Design-build firms consist of architects and designers as well as builders and general contractors that can help you create a custom layout, then oversee the building of the entire property. Builders may employ architects or they may take plans that you have drawn up elsewhere, then oversee the building of the rest of the project.

Whoever you choose to head the project will be your point person throughout the entire process - they’ll be overseeing the other professionals and making sure that everything gets done on time and on budget. This means that you need to make sure that the person or firm you choose to do the build is someone that you can trust. Be sure to take the following steps:

  • Always check out at least three potential firms so you can compare. You want to be comfortable with your final choice, as you will be working with them extensively.

  • Get at least three references from recent clients from each, and ask to see their portfolio of recently completed projects as well.

  • Make sure they are licensed in your state, and that they have a local address and phone number. 

  • Always make sure that a lien release is included in each contract, and that the terms of how you will pay them and at what phase of the project is well laid out.

  • Ask about their hiring and vetting process for the various professionals they will use. If it’s a large firm, they may employ their own carpenters, plumbers, and electricians. Otherwise, they may subcontract out this work. If this is the case, ask about how they choose these professionals so you can trust who is working on your home.

Get an estimate of the total cost of the project, and a breakdown of where your costs are going to. Labor isn’t an area you want to cut corners on, so choosing the cheapest builder may not be in your best interests. Instead, opt for a trustworthy and transparent firm that shares your vision for the project.

4. Patience Is Key When It Comes to Permits

Local municipality approving home building permits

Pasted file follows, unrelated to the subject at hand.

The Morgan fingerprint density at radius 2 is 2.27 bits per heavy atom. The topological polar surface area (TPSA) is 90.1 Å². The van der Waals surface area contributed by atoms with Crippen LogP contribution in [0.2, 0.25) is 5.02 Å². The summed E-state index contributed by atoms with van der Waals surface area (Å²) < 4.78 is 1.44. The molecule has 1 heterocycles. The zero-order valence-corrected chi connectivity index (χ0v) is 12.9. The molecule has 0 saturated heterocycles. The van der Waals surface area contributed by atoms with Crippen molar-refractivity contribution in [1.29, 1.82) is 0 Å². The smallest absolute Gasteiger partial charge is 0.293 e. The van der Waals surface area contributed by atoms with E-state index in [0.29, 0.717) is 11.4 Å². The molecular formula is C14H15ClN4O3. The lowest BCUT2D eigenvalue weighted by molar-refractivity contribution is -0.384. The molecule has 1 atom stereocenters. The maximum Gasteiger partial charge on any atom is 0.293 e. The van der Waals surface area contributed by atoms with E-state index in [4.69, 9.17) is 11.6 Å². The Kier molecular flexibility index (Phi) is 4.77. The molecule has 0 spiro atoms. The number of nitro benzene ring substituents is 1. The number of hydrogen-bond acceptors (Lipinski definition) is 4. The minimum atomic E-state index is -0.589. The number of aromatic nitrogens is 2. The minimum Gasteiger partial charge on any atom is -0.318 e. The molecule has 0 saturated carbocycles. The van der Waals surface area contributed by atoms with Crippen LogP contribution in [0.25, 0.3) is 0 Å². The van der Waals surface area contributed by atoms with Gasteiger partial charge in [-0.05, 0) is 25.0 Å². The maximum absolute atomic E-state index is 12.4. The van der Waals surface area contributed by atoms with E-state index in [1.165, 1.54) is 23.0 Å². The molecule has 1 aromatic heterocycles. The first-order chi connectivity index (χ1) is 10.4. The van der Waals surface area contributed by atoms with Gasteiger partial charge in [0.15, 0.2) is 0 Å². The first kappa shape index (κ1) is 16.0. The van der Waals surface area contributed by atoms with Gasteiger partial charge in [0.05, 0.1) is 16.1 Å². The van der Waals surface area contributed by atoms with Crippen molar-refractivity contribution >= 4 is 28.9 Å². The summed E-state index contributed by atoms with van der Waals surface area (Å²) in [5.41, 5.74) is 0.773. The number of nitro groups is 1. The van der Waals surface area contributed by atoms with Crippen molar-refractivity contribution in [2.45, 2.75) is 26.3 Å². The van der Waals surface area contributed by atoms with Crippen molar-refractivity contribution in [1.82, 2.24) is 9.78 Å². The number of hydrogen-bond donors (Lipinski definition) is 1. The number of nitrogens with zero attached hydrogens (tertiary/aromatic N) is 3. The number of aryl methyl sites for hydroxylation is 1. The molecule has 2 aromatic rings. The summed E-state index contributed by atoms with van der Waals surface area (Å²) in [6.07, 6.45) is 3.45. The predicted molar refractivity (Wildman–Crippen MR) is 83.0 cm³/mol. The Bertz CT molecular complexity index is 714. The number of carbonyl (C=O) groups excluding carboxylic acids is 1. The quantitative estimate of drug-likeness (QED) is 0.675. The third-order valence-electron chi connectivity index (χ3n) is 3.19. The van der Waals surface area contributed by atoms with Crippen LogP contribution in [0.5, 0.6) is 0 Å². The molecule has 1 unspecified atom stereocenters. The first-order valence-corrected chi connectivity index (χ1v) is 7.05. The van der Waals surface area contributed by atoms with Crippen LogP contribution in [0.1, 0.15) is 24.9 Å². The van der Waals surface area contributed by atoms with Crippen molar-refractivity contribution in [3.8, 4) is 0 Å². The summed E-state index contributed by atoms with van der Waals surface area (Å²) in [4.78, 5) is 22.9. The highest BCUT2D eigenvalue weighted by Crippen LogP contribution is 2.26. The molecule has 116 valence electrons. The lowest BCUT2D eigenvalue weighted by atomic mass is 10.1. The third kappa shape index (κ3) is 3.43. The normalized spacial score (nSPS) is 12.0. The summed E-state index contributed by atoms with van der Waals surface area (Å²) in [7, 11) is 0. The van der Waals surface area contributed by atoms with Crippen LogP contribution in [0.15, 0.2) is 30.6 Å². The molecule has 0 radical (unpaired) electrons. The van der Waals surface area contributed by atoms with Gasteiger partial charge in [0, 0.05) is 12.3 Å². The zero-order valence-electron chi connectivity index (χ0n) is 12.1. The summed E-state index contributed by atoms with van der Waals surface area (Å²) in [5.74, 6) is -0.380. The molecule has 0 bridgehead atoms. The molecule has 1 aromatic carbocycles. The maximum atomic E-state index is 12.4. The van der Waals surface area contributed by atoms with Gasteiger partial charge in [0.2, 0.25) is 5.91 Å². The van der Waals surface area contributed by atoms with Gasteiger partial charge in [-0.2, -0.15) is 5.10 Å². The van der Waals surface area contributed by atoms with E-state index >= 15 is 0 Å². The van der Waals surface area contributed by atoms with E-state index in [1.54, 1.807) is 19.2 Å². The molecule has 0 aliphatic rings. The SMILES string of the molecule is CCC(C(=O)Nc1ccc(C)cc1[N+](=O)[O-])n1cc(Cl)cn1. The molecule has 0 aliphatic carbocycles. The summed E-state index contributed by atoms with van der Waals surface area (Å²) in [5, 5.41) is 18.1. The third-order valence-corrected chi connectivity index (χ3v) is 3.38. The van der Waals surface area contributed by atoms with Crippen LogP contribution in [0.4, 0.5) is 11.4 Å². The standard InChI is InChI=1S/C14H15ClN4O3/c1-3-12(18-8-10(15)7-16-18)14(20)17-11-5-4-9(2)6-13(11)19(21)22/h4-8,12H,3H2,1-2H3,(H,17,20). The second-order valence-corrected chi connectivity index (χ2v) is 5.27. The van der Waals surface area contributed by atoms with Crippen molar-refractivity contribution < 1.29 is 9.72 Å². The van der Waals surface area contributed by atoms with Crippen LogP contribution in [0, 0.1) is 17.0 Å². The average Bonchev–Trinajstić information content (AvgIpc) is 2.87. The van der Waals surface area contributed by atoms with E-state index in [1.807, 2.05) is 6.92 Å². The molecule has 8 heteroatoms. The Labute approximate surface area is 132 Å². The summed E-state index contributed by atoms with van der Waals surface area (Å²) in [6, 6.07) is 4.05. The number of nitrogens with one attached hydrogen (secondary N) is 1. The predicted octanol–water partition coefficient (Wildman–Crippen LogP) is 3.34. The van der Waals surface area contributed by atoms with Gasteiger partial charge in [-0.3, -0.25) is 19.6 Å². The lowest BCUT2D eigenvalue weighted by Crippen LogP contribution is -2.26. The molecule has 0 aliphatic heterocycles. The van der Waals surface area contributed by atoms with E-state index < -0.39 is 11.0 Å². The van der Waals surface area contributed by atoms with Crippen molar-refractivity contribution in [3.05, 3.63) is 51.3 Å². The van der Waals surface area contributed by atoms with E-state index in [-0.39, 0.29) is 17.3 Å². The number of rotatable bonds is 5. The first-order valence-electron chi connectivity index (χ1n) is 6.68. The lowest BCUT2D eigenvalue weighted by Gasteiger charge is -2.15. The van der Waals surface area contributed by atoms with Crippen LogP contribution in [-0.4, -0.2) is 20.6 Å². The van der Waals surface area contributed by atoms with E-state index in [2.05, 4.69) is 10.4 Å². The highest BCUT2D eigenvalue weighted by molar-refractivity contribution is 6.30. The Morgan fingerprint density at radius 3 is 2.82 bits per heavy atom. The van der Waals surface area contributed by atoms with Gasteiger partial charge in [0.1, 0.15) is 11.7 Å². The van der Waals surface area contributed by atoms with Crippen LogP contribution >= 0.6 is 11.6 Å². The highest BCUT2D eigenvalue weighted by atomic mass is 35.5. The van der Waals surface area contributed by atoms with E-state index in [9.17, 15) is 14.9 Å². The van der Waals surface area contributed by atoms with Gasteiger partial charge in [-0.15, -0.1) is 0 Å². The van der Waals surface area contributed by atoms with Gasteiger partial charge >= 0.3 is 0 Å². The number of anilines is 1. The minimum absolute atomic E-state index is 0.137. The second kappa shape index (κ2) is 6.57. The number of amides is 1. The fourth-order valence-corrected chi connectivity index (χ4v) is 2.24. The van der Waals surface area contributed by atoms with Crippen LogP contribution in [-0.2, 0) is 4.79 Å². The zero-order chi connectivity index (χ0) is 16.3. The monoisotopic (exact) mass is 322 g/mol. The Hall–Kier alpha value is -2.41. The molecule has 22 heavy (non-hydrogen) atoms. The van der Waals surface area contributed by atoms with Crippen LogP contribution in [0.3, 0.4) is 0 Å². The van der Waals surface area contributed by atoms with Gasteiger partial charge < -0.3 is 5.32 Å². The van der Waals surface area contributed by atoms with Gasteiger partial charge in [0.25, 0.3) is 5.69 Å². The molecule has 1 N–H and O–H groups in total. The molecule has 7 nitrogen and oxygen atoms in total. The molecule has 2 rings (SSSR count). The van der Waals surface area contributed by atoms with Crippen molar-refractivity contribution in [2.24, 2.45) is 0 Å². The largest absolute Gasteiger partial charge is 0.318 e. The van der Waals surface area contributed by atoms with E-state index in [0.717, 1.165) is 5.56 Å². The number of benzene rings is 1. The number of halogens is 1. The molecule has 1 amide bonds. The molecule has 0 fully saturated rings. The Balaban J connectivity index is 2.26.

Every new build will require permits before it can begin. To get a permit, first your builder will need to draw up the plans for the project. This will include the size, scope, placement, layout, and all utilities and impacted areas. Depending on the area, your contractor may also need to speak with your local municipality about things like flood plains, environmentally sensitive areas, protected areas, wind ratings, and snow loads so that they can take these things into account as they plan the project. They will then submit these plans and all of the details with them to your local municipality for review.

Your local municipality will then look over the plans, and check them against local information and land surveys before they issue the permit. This can be a time-consuming process, and can cost thousands of dollars depending on your area. It is not uncommon for this phase of a project to last months, particularly if the municipality has questions or concerns or if they want revisions of the plans. The national average cost to get a building permit is between $450 and $700.

While it can be tempting to want to break ground the second your plans are drawn up, remember that there can be a delay between the plans being finished and the project getting started. Timing will vary depending on how busy the permit office is, the time of year, and how well your builder has done in communicating the project. It can be helpful for you to speak to the permit office of your local municipality first to find out what they require. This can help you anticipate any costs or delays in this process so you can plan accordingly.

5. Evaluate Your Building's Construction Type

Professional builder working on a stick-built house frame

There are many different types of homes as well as different types of construction. Square footage, number of stories, footprint, foundation type, and materials can all influence the cost of your construction. Simple designs and layouts can be less costly, as can building up rather than out, since the cost of your foundation and roof are often among the highest in the project. So a 2,000 sq.ft. single-story home will cost more to build than a 2,000 sq.ft. two-story home in many instances.

In addition, the way the home is built can influence costs as well. Many people will choose traditional stick-building for their construction, where the home is built on site. This method often has higher costs than modular building, where the home is built off-site in controlled conditions, then transferred to the final location where it will be finished. In addition, choosing a standard layout for stick building or a prefab design for modular will be less costly than choosing a custom home using either building method. The more complex the design plan and the more the architect or designer has to modify things in the beginning, the higher the total costs will be.